Retired Chief Warrant Officer Christopher D’Amelio spent eight years performing search and rescue operations for the Coast Guard at what is known as the “Graveyard of the Pacific.” Now he is detailing the experience in a new book that takes readers through five of the most significant search and rescue cases during his tour and how the work affected him and his colleagues mentally and physically.
Cape Disappointment is located at the extreme southwestern corner of Washington on the northside of where the Columbia River meets the Pacific Ocean. Considered one of the most dangerous maritime channels in the world, the Coast Guard has been saving people in its treacherous waters since 1878.
Becoming a surfman isn’t an easy task, with roughly 10 coasties passing the certification annually. It is the highest level of boatmanship for those who operate the service’s search and rescue boats, but for a man who always felt called to the ocean, D’Amelio says it was meant to be.
“I’m passionate about the ocean and have been in it since I was 6 years old growing up on the coast in California,” he said. “Honestly, I’m just lucky that I grew up around it and had a good eye. That’s all I ever wanted to do.”
In 1995, Chris enlisted in the Coast Guard and married his wife, Courtney, shortly after graduation.
“Those first years with him on the 378 [USCGC Sherman] were the roughest for us. He was gone for three months at a time patrolling the Bering Sea and then home for barely a few weeks that first year,” she said, “and then it got worse.”
Chris agreed, adding that one year they had drydock for three months on top of the normal patrol schedule. And there was that time a helicopter wheel rolled over his foot and broke it.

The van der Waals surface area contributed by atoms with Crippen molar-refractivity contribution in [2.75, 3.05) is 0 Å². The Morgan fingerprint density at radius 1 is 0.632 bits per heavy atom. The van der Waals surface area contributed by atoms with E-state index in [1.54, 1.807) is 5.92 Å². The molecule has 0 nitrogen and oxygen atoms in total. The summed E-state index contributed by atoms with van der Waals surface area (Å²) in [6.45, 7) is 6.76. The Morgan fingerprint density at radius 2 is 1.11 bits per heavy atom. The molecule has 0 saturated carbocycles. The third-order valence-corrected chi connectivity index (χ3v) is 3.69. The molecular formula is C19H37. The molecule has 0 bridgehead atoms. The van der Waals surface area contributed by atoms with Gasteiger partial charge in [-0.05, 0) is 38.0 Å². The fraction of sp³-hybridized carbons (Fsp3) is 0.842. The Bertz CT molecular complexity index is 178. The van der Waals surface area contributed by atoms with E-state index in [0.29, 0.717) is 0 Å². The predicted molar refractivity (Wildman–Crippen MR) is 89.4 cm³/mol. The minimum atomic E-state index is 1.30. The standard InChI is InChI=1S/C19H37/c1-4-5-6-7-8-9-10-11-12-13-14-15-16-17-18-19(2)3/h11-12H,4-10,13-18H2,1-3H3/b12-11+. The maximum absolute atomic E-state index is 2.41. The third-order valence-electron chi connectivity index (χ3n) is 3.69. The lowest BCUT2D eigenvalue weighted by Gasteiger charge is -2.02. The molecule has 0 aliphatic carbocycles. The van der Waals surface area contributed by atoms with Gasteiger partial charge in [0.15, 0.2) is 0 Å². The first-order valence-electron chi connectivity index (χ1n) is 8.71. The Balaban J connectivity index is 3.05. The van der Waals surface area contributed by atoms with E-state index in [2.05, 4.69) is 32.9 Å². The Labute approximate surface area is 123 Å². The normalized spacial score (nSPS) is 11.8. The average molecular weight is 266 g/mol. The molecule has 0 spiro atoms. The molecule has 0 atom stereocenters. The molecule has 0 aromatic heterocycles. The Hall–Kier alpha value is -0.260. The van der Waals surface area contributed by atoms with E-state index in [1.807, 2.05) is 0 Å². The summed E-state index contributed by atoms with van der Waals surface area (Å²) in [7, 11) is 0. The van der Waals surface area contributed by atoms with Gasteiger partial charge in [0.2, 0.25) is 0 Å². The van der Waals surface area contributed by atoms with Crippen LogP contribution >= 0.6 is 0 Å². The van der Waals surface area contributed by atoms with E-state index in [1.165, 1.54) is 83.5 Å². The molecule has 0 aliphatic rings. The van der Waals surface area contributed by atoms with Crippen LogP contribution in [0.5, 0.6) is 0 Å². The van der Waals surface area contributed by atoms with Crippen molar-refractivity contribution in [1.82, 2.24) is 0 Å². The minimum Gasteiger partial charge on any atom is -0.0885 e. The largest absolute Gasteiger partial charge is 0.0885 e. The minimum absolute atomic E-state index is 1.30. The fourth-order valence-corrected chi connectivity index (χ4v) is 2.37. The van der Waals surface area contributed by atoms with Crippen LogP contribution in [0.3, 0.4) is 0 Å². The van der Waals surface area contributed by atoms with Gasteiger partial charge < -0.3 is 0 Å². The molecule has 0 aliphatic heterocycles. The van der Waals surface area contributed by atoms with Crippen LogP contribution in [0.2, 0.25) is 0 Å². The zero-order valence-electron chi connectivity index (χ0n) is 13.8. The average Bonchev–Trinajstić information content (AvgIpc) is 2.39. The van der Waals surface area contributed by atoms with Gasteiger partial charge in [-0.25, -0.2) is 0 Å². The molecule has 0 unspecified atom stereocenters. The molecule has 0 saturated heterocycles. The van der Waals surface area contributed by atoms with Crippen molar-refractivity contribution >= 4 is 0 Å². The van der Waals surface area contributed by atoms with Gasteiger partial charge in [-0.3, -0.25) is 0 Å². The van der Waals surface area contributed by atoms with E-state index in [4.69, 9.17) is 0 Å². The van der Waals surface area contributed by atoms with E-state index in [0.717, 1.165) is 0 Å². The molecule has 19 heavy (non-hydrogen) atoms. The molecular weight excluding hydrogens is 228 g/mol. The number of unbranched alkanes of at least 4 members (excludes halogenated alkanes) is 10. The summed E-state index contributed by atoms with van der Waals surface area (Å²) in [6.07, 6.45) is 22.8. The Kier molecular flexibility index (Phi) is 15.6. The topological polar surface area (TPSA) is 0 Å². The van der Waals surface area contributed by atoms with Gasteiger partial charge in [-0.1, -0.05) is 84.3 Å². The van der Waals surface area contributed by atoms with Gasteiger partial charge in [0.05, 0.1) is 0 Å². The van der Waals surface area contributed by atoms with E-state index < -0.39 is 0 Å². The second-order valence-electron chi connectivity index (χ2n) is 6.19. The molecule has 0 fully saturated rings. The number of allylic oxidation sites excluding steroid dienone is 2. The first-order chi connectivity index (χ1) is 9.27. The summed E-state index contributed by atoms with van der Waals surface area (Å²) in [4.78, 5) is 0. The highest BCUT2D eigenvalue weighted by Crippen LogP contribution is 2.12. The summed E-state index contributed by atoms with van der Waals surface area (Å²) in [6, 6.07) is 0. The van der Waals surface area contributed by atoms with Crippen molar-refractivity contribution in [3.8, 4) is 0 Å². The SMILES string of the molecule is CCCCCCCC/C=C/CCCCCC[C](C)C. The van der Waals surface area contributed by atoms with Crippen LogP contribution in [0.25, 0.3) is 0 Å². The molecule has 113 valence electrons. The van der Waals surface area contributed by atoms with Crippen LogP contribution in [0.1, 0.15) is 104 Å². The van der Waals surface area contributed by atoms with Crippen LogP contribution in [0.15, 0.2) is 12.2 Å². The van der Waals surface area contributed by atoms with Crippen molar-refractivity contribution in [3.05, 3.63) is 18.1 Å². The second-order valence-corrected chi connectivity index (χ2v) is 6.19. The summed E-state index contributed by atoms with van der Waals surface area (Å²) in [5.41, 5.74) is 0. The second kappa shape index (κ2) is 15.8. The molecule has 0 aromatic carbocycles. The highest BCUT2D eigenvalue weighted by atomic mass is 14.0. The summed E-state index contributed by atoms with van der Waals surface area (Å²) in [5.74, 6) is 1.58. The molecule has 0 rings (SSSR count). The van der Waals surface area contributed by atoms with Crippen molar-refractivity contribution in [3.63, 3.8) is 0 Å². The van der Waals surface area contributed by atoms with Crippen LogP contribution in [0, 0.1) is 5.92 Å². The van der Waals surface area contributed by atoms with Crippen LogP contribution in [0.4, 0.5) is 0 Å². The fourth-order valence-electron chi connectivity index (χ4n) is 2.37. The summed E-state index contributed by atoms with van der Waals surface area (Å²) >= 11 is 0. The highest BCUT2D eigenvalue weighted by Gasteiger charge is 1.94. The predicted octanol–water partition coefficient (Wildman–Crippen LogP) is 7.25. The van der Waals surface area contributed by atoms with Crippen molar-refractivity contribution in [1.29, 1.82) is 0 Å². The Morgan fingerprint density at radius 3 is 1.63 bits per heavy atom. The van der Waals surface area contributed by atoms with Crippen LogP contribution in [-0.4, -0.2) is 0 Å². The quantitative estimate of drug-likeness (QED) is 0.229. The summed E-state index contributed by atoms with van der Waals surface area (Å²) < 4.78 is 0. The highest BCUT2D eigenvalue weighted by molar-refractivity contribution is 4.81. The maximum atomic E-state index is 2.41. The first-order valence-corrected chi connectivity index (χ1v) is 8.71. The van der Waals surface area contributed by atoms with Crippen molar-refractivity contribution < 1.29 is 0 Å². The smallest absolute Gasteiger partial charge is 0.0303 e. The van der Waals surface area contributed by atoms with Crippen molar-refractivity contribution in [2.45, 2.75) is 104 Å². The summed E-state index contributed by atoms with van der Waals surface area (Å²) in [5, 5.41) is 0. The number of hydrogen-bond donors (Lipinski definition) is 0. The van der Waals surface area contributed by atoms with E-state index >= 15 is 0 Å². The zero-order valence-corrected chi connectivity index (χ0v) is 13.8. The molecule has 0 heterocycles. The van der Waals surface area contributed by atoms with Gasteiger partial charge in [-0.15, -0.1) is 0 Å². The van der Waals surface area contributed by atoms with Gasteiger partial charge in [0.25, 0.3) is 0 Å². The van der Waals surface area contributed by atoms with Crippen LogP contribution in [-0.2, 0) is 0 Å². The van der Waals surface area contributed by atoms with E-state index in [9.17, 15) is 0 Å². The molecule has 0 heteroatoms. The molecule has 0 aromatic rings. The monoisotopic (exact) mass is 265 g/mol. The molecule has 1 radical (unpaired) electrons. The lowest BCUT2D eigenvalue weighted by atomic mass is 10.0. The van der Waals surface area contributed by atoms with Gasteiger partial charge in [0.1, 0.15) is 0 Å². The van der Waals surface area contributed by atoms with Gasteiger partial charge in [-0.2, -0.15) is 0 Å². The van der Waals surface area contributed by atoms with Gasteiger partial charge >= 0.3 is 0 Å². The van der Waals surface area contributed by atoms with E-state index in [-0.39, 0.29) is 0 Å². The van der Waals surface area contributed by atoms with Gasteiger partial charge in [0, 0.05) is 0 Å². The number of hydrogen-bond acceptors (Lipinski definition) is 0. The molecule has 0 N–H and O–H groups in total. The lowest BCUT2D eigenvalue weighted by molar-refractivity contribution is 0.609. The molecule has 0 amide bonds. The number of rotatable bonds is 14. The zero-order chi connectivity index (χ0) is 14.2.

Courtney then shared memories of watching children and babies cry at the pier, which she says solidified their resolve to hold off on starting a family until Chris finished his tour.
When the opportunity came in 1998 to move to Cape Disappointment and be at a station instead of on a cutter, the couple jumped at the chance. Though already extremely skilled as a “BM,” Chris says he quickly embraced pursuing surfman qualification — and earned it half the time as his peers.
“We don’t really talk about it in the Coast Guard so it’s hard to get people interested in something that they know nothing about,” he said.
Courtney thinks fondly of their time on “the Cape,” including sweet memories of watching him from their living room window while he drove the boat and big holiday celebrations with the crew at their house.
After running more than 400 search and rescue cases, there was “the one” he couldn’t shake. Within a month he was contacting the BM detailer and asking for a transfer to a new unit. Just 11 months later in 2005, Chris, Courtney and three children were transferred to Florence, Oregon. He advanced in rank to chief petty officer and was no longer on the frontline of operations as a surfman.